Sign in with
Sign up | Sign in
Your question

Time on messages

Tags:
  • Microsoft
  • Windows
Last response: in Windows 95/98/ME
Share
Anonymous
February 25, 2005 7:44:25 AM

Archived from groups: microsoft.public.win98.gen_discussion (More info?)

When I see something like 12:25 AM for
the Date on a message, is 12:25 my time
or some other time?

More about : time messages

Anonymous
February 25, 2005 8:04:45 AM

Archived from groups: microsoft.public.win98.gen_discussion (More info?)

What messages, where?

Che messaggi? Dove?
--
~Robear Dyer (PA Bear)
MS MVP-Windows (Shell, IE/OE) & Security

Gianni wrote:
> When I see something like 12:25 AM for
> the Date on a message, is 12:25 my time
> or some other time?
Anonymous
February 25, 2005 8:31:15 AM

Archived from groups: microsoft.public.win98.gen_discussion (More info?)

For example, notes in the newsgroup ,
or notes in my inbox,
usually show a date and time.
I worded the query poorly.

I just noticed that your reply to my
append is 5:04AM which, I guess, is
based on my time zone (EST). Am I guessing
incorrectly.

I was mainly curious if there was a
time on the note that corresponded to
the writer's timezone; I can't find any.

Grazie

PA Bear wrote:

> What messages, where?
>
> Che messaggi? Dove?
Related resources
Anonymous
February 25, 2005 8:31:16 AM

Archived from groups: microsoft.public.win98.gen_discussion (More info?)

Messages and email are timestamped using computer's date/time, plus a
notation indicating time zone, according to the system's Regional
Settings. A similar conversion occurs on the receiving end.

Example: I send a post at 19:00:00 on Feb. 24, 2005. Since my Regional
Settings are set to Pacific Standard Time, which is 8 hours behind UTC
(GMT) the timestamp is:
Fri, 24 Feb 2005 19:00:00 -0800

If your system's Regional Settings have the time zone as Eastern
Standard Time, or UTC -0500, your system adds three hours to the
timestamp to give you your local time:
Fri, 24 Feb 2005 22:00:00 -0500

That date is, again, displayed according to your preferences, and in the
case of Outlook Express, it appears to be rounded off by simply dropping
the seconds figure: 19:00:01 and 19:00:59 round to 7:00 PM. (Though I'm
not absolutely sure of that.)

However, that's only the "Sent" timestamp. There are also various
timestamps added to the message as it passes through servers on its way
from me to you, the "Received" timestamp being that moment when it
landed on your email server (not when you download it from the
server--when it arrived at the server.) The Received timestamp is what
you usually see in the message queue, though in Outlook Express you can
add the "Sent" column to see that, too.

--
Gary S. Terhune
MS MVP Shell/User
http://www.grystmill.com/articles/cleanboot.htm
http://www.grystmill.com/articles/security.htm

"Gianni" <gianni@gianni.com> wrote in message
news:eQyzJUyGFHA.2936@TK2MSFTNGP15.phx.gbl...
> For example, notes in the newsgroup ,
> or notes in my inbox,
> usually show a date and time.
> I worded the query poorly.
>
> I just noticed that your reply to my
> append is 5:04AM which, I guess, is
> based on my time zone (EST). Am I guessing
> incorrectly.
>
> I was mainly curious if there was a
> time on the note that corresponded to
> the writer's timezone; I can't find any.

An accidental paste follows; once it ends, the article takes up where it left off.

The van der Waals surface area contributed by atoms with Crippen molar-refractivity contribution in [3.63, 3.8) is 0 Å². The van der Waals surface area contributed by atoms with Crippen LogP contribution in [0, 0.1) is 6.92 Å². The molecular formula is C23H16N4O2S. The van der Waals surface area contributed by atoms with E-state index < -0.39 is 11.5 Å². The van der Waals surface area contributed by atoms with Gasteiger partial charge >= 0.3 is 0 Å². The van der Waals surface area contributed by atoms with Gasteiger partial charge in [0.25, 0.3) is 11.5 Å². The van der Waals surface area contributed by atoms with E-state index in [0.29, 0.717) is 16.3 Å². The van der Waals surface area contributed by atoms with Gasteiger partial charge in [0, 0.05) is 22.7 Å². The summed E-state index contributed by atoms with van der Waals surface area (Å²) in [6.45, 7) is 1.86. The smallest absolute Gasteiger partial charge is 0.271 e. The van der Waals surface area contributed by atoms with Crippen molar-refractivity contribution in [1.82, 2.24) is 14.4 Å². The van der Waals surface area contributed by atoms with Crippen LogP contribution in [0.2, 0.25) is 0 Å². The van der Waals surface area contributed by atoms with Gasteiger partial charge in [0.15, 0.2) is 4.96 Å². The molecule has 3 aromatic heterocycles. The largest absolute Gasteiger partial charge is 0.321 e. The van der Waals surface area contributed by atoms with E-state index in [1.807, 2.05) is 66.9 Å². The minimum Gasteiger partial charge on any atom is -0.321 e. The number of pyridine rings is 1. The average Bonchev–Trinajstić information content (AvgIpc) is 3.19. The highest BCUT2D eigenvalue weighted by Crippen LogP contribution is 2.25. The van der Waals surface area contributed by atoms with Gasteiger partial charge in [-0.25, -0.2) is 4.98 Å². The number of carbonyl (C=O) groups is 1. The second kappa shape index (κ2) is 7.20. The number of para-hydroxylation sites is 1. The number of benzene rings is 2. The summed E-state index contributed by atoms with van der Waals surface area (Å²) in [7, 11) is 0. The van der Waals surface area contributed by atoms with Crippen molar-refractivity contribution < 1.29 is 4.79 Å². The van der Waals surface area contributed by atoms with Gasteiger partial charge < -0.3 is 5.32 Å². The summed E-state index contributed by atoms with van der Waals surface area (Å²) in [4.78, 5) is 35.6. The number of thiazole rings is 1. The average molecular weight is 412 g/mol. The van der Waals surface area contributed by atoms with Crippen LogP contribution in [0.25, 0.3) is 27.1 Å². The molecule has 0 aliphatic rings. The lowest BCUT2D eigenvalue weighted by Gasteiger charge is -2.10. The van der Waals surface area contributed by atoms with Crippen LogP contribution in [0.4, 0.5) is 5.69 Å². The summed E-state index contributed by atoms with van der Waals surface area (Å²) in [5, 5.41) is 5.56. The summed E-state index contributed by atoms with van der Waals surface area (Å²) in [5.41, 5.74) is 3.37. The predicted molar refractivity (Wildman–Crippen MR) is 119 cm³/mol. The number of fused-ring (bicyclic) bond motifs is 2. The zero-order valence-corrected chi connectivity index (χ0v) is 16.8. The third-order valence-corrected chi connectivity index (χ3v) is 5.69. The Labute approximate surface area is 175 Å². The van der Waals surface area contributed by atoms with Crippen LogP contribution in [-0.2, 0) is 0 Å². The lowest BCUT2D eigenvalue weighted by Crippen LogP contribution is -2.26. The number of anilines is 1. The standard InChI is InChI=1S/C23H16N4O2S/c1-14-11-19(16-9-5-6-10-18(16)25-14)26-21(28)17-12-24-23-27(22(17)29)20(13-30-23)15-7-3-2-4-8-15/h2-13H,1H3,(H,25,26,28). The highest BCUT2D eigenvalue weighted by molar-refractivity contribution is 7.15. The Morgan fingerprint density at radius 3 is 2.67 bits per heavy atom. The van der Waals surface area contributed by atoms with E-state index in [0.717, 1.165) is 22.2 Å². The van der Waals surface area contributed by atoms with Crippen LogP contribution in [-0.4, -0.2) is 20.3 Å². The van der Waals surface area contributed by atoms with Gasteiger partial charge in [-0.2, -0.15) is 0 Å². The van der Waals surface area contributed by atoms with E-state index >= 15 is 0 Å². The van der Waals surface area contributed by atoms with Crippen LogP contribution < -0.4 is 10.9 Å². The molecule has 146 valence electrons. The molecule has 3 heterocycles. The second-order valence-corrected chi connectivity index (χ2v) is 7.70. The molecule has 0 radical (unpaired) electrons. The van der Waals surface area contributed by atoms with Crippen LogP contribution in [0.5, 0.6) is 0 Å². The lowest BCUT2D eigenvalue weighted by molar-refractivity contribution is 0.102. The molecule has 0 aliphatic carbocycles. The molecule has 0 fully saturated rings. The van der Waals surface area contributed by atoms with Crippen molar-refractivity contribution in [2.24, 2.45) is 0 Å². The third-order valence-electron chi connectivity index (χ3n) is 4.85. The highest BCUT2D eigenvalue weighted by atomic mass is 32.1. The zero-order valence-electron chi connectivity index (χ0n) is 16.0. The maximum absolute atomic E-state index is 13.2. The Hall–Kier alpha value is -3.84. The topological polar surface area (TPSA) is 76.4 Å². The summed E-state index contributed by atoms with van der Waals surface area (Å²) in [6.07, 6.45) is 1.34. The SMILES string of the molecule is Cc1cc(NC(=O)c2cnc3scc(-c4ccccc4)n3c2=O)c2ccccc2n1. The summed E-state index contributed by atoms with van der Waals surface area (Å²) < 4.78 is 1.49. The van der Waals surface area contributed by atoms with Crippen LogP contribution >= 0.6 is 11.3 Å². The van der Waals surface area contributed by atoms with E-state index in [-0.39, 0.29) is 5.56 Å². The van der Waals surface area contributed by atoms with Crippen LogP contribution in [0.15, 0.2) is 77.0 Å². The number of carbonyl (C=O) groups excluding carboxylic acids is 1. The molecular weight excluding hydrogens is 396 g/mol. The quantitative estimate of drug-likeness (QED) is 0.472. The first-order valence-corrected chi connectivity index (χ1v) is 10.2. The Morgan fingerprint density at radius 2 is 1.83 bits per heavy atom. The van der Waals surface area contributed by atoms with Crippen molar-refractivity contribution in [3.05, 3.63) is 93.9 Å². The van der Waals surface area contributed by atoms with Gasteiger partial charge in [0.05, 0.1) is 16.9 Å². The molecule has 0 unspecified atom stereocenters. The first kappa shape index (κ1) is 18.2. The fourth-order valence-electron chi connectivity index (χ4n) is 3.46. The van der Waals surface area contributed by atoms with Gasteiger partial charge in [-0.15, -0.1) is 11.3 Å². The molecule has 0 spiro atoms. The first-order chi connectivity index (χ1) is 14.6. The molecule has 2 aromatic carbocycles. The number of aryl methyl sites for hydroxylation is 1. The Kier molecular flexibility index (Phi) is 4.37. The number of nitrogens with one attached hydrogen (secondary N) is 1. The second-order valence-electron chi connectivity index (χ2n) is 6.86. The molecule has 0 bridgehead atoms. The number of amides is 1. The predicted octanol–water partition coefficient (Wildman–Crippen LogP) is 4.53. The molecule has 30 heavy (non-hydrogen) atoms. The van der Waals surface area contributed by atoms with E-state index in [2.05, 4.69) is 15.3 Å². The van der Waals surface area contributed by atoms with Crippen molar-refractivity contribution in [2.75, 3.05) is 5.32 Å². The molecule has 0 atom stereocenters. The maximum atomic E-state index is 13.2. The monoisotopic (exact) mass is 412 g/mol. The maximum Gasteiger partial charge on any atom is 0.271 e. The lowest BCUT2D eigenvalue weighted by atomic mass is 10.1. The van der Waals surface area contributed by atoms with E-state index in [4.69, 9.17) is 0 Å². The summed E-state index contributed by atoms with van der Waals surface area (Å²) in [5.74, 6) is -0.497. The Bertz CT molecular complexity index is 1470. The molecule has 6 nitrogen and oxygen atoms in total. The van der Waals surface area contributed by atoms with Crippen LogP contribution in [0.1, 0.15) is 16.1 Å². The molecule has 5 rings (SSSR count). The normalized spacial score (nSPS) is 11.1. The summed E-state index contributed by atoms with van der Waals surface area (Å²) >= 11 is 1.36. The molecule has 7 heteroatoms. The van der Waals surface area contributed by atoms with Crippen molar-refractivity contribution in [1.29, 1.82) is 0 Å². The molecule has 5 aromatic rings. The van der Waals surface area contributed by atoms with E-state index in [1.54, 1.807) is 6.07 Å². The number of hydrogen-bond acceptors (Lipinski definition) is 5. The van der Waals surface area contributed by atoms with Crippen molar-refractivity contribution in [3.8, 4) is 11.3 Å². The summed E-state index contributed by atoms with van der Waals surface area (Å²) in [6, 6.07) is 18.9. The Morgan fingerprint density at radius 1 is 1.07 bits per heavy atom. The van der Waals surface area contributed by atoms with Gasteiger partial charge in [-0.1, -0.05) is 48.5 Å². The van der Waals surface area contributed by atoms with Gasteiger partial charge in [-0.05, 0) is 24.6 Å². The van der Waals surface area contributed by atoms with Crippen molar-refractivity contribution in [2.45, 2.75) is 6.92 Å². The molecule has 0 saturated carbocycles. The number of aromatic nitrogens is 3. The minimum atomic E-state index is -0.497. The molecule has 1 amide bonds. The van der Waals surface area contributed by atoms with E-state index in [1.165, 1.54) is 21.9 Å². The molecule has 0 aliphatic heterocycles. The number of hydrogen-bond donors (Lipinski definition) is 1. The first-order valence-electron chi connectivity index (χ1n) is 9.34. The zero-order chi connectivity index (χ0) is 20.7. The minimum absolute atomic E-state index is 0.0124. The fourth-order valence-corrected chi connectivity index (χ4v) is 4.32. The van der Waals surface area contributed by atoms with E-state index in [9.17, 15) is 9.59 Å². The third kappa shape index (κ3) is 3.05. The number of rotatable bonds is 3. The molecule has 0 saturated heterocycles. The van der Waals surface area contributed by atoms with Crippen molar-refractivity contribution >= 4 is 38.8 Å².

>
> Grazie
>
> PA Bear wrote:
>
> > What messages, where?
> >
> > Che messaggi? Dove?
Anonymous
February 25, 2005 10:37:17 AM

Archived from groups: microsoft.public.win98.gen_discussion (More info?)

That explains it. I am using Netscape
and it drops off information when
the header is displayed. I printed out
the note and was able to see the
full information. It appears to be the
sent time with the time zone appended.

Thanks Gary and all who responded.
This is a great newsgroup.

Gary S. Terhune wrote:

>Messages and email are timestamped using computer's date/time, plus a
>notation indicating time zone, according to the system's Regional
>Settings. A similar conversion occurs on the receiving end.
>
>Example: I send a post at 19:00:00 on Feb. 24, 2005. Since my Regional
>Settings are set to Pacific Standard Time, which is 8 hours behind UTC
>(GMT) the timestamp is:
>Fri, 24 Feb 2005 19:00:00 -0800
>
>If your system's Regional Settings have the time zone as Eastern
>Standard Time, or UTC -0500, your system adds three hours to the
>timestamp to give you your local time:
>Fri, 24 Feb 2005 22:00:00 -0500
>
>That date is, again, displayed according to your preferences, and in the
>case of Outlook Express, it appears to be rounded off by simply dropping
>the seconds figure: 19:00:01 and 19:00:59 round to 7:00 PM. (Though I'm
>not absolutely sure of that.)
>
>However, that's only the "Sent" timestamp. There are also various
>timestamps added to the message as it passes through servers on its way
>from me to you, the "Received" timestamp being that moment when it
>landed on your email server (not when you download it from the
>server--when it arrived at the server.) The Received timestamp is what
>you usually see in the message queue, though in Outlook Express you can
>add the "Sent" column to see that, too.
>
>
>
Anonymous
February 26, 2005 12:58:42 AM

Archived from groups: microsoft.public.win98.gen_discussion (More info?)

It depends on your newsreader, but times are usually displayed as your local
time. The message header includes the message time and the sender's
timezone.
--
Jeff Richards
MS MVP (Windows - Shell/User)
"Gianni" <gianni@gianni.com> wrote in message
news:eQyzJUyGFHA.2936@TK2MSFTNGP15.phx.gbl...
> For example, notes in the newsgroup ,
> or notes in my inbox,
> usually show a date and time.
> I worded the query poorly.
? Dove?
!